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that it is really collaborative,” Stengone said in a telephone call. “We have formed a joint governance committee to oversee everything, and we’re working on downstream [drug discovery] milestones.”
The new Afraxis technology significantly advances neuroscientists’ ability to rapidly analyze dendritic spines—the pinhead-like protrusions along the neuron’s cell body, Stengone said. The technology also has comes at a time when researchers have begun to correlate the size and density of dendritic spines with strong synaptic activity—which in turn is strongly associated with learning, memory, and cognition.
The new Afraxis system, named the Enhanced Spine Platform, can analyze about 250,000 dendritic spines per month. That is both fast and accurate enough to be used in drug discovery, Stengone said. The technique wasn’t practical before now, he explained, because it would take an academic lab using conventional technology six to nine months to analyze 3,000 to 5,000 dendritic spines. That was a method that took too long and did not generate enough data to ensure accuracy.
“What we’ve been able to do is change the paradigm for dendritic spine analysis and characterization,” Stengone said. In developing drugs for CNS disorders, scientists must often rely on behavioral measures to assess whether or not a prospective drug is effective.
He said the potential value of technology that relies on more objective measurements became apparent after a group of German scientists published a 2009 study of two promising drugs (known as gamma-secretase inhibitors) for treating Alzheimer’s disease.
At the time, Eli Lilly was developing the gamma-secretase inhibitor semagacestat to reduce the buildup of harmful amyloid plaques in Alzheimer’s patients. But the German group’s study revealed a potential adverse side effect—the drugs also dramatically reduced the density of dendritic spines in the neurons of mice.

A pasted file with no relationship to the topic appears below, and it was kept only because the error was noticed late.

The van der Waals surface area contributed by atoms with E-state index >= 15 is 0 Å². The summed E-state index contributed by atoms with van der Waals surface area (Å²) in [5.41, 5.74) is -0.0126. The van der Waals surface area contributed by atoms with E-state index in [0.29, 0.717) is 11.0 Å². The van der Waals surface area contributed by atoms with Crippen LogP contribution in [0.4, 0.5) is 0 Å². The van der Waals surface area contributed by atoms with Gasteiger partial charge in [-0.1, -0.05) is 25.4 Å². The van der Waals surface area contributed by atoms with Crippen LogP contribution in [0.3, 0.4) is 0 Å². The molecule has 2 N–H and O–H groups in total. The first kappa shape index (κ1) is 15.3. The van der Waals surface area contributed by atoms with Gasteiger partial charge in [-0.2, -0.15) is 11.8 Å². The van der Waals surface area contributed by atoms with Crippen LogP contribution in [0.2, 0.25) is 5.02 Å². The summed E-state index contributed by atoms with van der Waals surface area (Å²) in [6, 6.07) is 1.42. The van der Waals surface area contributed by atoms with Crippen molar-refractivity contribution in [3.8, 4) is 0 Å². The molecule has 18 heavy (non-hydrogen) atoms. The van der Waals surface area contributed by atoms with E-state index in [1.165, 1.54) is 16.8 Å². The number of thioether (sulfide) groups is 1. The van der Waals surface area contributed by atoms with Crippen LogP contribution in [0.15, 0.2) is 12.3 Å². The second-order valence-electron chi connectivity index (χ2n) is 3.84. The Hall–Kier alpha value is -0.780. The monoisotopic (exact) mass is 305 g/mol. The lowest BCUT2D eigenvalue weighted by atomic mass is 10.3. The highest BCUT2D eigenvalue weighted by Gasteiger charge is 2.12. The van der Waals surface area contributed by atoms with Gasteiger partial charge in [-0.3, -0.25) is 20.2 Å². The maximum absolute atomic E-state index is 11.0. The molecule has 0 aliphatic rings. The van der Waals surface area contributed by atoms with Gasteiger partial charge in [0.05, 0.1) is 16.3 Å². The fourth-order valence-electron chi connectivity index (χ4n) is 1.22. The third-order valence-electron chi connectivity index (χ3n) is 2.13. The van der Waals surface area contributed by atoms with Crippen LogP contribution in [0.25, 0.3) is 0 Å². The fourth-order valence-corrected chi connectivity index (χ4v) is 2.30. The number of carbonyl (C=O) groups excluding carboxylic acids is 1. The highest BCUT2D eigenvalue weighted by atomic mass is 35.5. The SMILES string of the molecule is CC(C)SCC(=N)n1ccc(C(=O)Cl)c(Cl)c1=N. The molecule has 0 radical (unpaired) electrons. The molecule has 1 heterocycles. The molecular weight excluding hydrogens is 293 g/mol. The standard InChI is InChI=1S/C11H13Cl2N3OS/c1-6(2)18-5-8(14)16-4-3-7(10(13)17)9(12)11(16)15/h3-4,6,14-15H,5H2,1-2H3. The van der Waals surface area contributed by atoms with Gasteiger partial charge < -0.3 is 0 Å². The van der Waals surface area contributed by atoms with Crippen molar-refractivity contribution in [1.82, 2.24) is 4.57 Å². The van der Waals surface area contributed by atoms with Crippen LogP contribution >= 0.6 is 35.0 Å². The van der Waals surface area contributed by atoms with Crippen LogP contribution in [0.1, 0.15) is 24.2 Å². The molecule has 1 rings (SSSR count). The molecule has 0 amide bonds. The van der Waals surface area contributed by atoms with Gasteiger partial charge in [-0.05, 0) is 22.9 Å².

Lilly terminated its semagacestat program nearly a year later—after preliminary findings from two late-stage clinical trials involving more than 2,600 patients showed that the drug appeared to accelerate patients’ cognitive decline as well as their ability to perform daily activities.
“It was very compelling data,” Stengone said. Taken together, the German study and the adverse results of Lilly’s semagacestat program indicated that a drug could cause abnormalities in dendritic spine size and density—and that, in turn, could result in negative cognitive effects.
Since then, Stengone said additional studies have suggested that dendritic spine abnormalities underlie many CNS disorders, including autism, schizophrenia, and Alzheimer’s.
At Afraxis, Stengone and others concluded that the company’s technology could become a valuable litmus test for Big Pharmas as they select specific compounds from a portfolio of CNS drug candidates as the ones that would be most likely to succeed in clinical trials.